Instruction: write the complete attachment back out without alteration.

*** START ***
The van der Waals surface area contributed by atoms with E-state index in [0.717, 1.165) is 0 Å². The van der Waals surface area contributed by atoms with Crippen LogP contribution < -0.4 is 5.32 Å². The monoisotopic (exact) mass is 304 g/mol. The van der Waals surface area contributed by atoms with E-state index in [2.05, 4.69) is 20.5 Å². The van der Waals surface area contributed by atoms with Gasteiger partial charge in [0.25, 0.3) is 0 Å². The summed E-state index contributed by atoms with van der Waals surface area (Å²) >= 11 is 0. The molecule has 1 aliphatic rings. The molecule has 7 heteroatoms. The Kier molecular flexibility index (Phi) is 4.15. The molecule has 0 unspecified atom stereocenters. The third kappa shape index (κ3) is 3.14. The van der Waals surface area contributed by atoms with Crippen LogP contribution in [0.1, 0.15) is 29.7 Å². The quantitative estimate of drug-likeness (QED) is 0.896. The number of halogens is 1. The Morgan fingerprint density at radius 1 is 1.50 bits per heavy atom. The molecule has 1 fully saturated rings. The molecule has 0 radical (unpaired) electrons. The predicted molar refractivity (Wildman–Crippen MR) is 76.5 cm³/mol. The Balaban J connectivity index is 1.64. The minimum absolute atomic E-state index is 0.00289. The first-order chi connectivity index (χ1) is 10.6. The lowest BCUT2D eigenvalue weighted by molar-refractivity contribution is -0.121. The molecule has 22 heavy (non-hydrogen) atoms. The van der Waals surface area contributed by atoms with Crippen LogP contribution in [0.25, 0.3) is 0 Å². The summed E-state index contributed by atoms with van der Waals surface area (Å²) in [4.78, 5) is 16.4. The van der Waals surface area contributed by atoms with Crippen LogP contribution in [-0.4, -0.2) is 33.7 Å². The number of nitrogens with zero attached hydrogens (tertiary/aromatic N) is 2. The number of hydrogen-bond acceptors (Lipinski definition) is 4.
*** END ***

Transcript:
The van der Waals surface area contributed by atoms with E-state index in [0.717, 1.165) is 0 Å². The van der Waals surface area contributed by atoms with Crippen LogP contribution < -0.4 is 5.32 Å². The monoisotopic (exact) mass is 304 g/mol. The van der Waals surface area contributed by atoms with E-state index in [2.05, 4.69) is 20.5 Å². The van der Waals surface area contributed by atoms with Gasteiger partial charge in [0.25, 0.3) is 0 Å². The summed E-state index contributed by atoms with van der Waals surface area (Å²) >= 11 is 0. The molecule has 1 aliphatic rings. The molecule has 7 heteroatoms. The Kier molecular flexibility index (Phi) is 4.15. The molecule has 0 unspecified atom stereocenters. The third kappa shape index (κ3) is 3.14. The van der Waals surface area contributed by atoms with Crippen LogP contribution in [0.1, 0.15) is 29.7 Å². The quantitative estimate of drug-likeness (QED) is 0.896. The number of halogens is 1. The Morgan fingerprint density at radius 1 is 1.50 bits per heavy atom. The molecule has 1 fully saturated rings. The molecule has 0 radical (unpaired) electrons. The predicted molar refractivity (Wildman–Crippen MR) is 76.5 cm³/mol. The Balaban J connectivity index is 1.64. The minimum absolute atomic E-state index is 0.00289. The first-order chi connectivity index (χ1) is 10.6. The lowest BCUT2D eigenvalue weighted by molar-refractivity contribution is -0.121. The molecule has 22 heavy (non-hydrogen) atoms. The van der Waals surface area contributed by atoms with Crippen LogP contribution in [0.25, 0.3) is 0 Å². The summed E-state index contributed by atoms with van der Waals surface area (Å²) in [4.78, 5) is 16.4. The van der Waals surface area contributed by atoms with Crippen LogP contribution in [-0.4, -0.2) is 33.7 Å². The number of nitrogens with zero attached hydrogens (tertiary/aromatic N) is 2. The number of hydrogen-bond acceptors (Lipinski definition) is 4.